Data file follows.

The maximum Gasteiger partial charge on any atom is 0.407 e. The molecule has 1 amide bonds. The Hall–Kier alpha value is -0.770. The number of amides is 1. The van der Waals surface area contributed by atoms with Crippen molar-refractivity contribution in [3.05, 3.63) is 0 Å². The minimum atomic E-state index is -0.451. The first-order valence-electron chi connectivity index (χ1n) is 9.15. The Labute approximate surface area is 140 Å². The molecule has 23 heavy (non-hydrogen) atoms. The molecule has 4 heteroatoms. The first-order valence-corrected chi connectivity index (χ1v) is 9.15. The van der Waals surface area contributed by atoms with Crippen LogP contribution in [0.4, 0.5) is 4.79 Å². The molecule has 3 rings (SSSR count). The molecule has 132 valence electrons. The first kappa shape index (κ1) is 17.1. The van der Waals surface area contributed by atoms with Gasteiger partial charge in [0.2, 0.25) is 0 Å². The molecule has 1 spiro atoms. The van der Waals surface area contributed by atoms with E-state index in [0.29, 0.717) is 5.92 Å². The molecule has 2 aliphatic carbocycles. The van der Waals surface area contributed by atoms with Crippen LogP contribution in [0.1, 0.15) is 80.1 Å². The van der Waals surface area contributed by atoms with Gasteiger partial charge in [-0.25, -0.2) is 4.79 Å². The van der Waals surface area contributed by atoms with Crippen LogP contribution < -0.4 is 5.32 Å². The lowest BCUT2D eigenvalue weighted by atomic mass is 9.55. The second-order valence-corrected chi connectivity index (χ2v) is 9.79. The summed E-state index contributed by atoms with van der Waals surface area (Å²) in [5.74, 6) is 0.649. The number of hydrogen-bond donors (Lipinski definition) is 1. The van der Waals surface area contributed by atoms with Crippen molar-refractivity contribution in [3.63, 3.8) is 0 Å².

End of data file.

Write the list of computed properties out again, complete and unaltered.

The maximum Gasteiger partial charge on any atom is 0.407 e. The molecule has 1 amide bonds. The Hall–Kier alpha value is -0.770. The number of amides is 1. The van der Waals surface area contributed by atoms with Crippen molar-refractivity contribution in [3.05, 3.63) is 0 Å². The minimum atomic E-state index is -0.451. The first-order valence-electron chi connectivity index (χ1n) is 9.15. The Labute approximate surface area is 140 Å². The molecule has 23 heavy (non-hydrogen) atoms. The molecule has 4 heteroatoms. The first-order valence-corrected chi connectivity index (χ1v) is 9.15. The van der Waals surface area contributed by atoms with Crippen LogP contribution in [0.4, 0.5) is 4.79 Å². The molecule has 3 rings (SSSR count). The molecule has 132 valence electrons. The first kappa shape index (κ1) is 17.1. The van der Waals surface area contributed by atoms with Gasteiger partial charge in [0.2, 0.25) is 0 Å². The molecule has 1 spiro atoms. The van der Waals surface area contributed by atoms with E-state index in [0.29, 0.717) is 5.92 Å². The molecule has 2 aliphatic carbocycles. The van der Waals surface area contributed by atoms with Crippen LogP contribution in [0.1, 0.15) is 80.1 Å². The van der Waals surface area contributed by atoms with Gasteiger partial charge in [-0.25, -0.2) is 4.79 Å². The van der Waals surface area contributed by atoms with Crippen LogP contribution < -0.4 is 5.32 Å². The lowest BCUT2D eigenvalue weighted by atomic mass is 9.55. The second-order valence-corrected chi connectivity index (χ2v) is 9.79. The summed E-state index contributed by atoms with van der Waals surface area (Å²) in [5.74, 6) is 0.649. The number of hydrogen-bond donors (Lipinski definition) is 1. The van der Waals surface area contributed by atoms with Crippen molar-refractivity contribution in [3.63, 3.8) is 0 Å².